How does email works? Steps and Explanation


How does email works: Email is a method of sending messages, voice, video, and graphics over a digital communication link, such as the Internet, anywhere in the world at cost-effective rates. Technically, e-mail is a type of client/server application that provides a routed, stored message service between any two e-mail accounts). A popular protocol for sending e-mail is simple mail transfer protocol and a popular protocol for receiving it is POP3.  What is a POP3 server, and how does it hold your mail? Its turn out that e-mail is an incredibly simple system at its core. Both Netscape and Microsoft include an email utility with their web browsers.

Know – How does Email Works?

How does email works? Steps and Explanation
How does email works? Steps and Explanation

How does email work?

Billions of electronic mail (e-mail) messages move across the Internet every year. Sending electronic letters, pictures and data files, either across a building or across the globe, has grown so popular that it has started to replace some postal mail and telephone calls. This universal medium is no longer restricted to exchange of simple text messages and is now regularly used to deliver voice mail, facsimiles and documents that may include images, sound and video.

Typically, a message becomes available to the recipient within seconds after it is sent—one reason why Internet mail has transformed the way that we are able to communicate.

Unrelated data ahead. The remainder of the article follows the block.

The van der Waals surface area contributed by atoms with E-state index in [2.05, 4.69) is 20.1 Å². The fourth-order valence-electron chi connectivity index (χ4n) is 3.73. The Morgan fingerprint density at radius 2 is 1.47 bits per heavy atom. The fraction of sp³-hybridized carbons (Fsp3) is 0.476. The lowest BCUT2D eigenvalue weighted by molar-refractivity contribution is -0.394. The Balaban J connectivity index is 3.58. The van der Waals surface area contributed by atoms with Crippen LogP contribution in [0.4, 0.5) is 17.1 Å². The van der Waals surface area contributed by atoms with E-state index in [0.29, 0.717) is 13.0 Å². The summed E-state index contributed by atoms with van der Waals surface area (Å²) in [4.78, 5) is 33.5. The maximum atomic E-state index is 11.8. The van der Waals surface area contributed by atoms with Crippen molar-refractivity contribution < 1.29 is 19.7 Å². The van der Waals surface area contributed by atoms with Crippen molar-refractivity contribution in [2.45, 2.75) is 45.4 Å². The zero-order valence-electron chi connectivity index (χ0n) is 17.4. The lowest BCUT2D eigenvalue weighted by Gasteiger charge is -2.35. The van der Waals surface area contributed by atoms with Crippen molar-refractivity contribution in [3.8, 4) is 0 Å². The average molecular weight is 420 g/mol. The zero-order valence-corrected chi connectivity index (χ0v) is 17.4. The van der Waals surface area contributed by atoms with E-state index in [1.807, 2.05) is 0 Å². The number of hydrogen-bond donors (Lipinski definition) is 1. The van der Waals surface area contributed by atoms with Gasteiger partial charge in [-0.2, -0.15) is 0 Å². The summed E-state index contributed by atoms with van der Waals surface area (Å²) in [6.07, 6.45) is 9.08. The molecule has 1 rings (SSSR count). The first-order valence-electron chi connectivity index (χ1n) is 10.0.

1 MESSAGE SENDER: uses mail software, called a client, to compose a document, possibly including attachments such as tables, photographs or even a voice or video recording. System software, called Transmission Control Protocol (TCP), divides the message into packets and adds information about how each packet should be handled, for instance, in what order packets were transmitted from the sender. Packets are sent to a mail submission server, a computer on the internal network of a company or an Internet service provider.

2 INTERNET MAIL ADDRESSES: attached to each message are in the form “[email protected]” – one specific example being “[email protected]” The multipart domain name in the above example denotes a top-level domain (“.com”) following the second-level domain (“seniorindian”). A message is delivered to an individual or a group by the mailbox name (“webmaster”).

3 MAIL SUBMISSION SERVER: converts the domain name of the recipient’s mail address into a numeric Internet Protocol (IP) address. It does this by querying domain name servers interspersed throughout the Internet. For example, the mail submission server can first request from the “root” name server the whereabouts of other servers that store information about “.com” domains (a). It can then interrogate the “.com” name server for the location of the specific “” name server (b). A final request to the “” name server provides the IP address for the computer that receives the mail for, which is then attached to each message packet (c).

4 ROUTERS: dispersed throughout the Internet read the IP address on a packet and relay it toward its destination by the most efficient path. (Because of fluctuating traffic over data lines, trying to transmit a packet directly to its destination is not always the fastest way.) The packets of a single message may travel along different routes, shuttling through 10 or so routers before their journey’s end.

5 DESTINATION MAIL SERVER: places the packets in their original order, according to the instructions contained in each packet, and stores the message in the recipient’s mailbox. The recipient’s client software can then display the message.

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